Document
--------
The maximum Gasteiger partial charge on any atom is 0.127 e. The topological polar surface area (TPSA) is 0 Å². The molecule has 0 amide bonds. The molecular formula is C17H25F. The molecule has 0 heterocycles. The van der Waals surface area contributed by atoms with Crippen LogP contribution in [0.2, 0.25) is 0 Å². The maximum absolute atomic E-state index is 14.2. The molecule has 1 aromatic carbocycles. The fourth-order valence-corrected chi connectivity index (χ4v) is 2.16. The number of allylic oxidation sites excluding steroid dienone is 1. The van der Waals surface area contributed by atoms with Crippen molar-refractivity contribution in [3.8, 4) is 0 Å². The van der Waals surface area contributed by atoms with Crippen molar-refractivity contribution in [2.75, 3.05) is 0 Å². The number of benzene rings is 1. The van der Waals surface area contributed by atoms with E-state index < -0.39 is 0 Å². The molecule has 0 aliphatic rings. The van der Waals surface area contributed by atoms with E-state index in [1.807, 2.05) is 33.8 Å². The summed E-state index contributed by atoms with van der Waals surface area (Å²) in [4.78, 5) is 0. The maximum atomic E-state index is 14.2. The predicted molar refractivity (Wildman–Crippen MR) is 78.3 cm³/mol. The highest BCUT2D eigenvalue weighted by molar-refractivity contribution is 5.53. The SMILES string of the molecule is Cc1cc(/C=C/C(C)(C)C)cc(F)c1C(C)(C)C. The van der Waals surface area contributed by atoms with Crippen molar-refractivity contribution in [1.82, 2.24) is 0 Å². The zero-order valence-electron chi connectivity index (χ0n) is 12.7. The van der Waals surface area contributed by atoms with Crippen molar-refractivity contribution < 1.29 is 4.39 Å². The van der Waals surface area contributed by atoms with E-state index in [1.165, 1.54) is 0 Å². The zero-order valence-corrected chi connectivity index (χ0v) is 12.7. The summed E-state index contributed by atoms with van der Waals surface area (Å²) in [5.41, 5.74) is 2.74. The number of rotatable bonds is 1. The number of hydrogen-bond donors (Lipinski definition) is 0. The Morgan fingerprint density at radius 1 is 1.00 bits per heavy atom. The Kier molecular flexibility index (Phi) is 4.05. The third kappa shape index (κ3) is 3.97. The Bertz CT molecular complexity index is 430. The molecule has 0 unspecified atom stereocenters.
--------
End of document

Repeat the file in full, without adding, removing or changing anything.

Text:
The maximum Gasteiger partial charge on any atom is 0.127 e. The topological polar surface area (TPSA) is 0 Å². The molecule has 0 amide bonds. The molecular formula is C17H25F. The molecule has 0 heterocycles. The van der Waals surface area contributed by atoms with Crippen LogP contribution in [0.2, 0.25) is 0 Å². The maximum absolute atomic E-state index is 14.2. The molecule has 1 aromatic carbocycles. The fourth-order valence-corrected chi connectivity index (χ4v) is 2.16. The number of allylic oxidation sites excluding steroid dienone is 1. The van der Waals surface area contributed by atoms with Crippen molar-refractivity contribution in [3.8, 4) is 0 Å². The van der Waals surface area contributed by atoms with Crippen molar-refractivity contribution in [2.75, 3.05) is 0 Å². The number of benzene rings is 1. The van der Waals surface area contributed by atoms with E-state index < -0.39 is 0 Å². The molecule has 0 aliphatic rings. The van der Waals surface area contributed by atoms with E-state index in [1.807, 2.05) is 33.8 Å². The summed E-state index contributed by atoms with van der Waals surface area (Å²) in [4.78, 5) is 0. The maximum atomic E-state index is 14.2. The predicted molar refractivity (Wildman–Crippen MR) is 78.3 cm³/mol. The highest BCUT2D eigenvalue weighted by molar-refractivity contribution is 5.53. The SMILES string of the molecule is Cc1cc(/C=C/C(C)(C)C)cc(F)c1C(C)(C)C. The van der Waals surface area contributed by atoms with Crippen molar-refractivity contribution in [1.82, 2.24) is 0 Å². The zero-order valence-electron chi connectivity index (χ0n) is 12.7. The van der Waals surface area contributed by atoms with Crippen molar-refractivity contribution < 1.29 is 4.39 Å². The van der Waals surface area contributed by atoms with E-state index in [1.165, 1.54) is 0 Å². The zero-order valence-corrected chi connectivity index (χ0v) is 12.7. The summed E-state index contributed by atoms with van der Waals surface area (Å²) in [5.41, 5.74) is 2.74. The number of rotatable bonds is 1. The number of hydrogen-bond donors (Lipinski definition) is 0. The Morgan fingerprint density at radius 1 is 1.00 bits per heavy atom. The Kier molecular flexibility index (Phi) is 4.05. The third kappa shape index (κ3) is 3.97. The Bertz CT molecular complexity index is 430. The molecule has 0 unspecified atom stereocenters.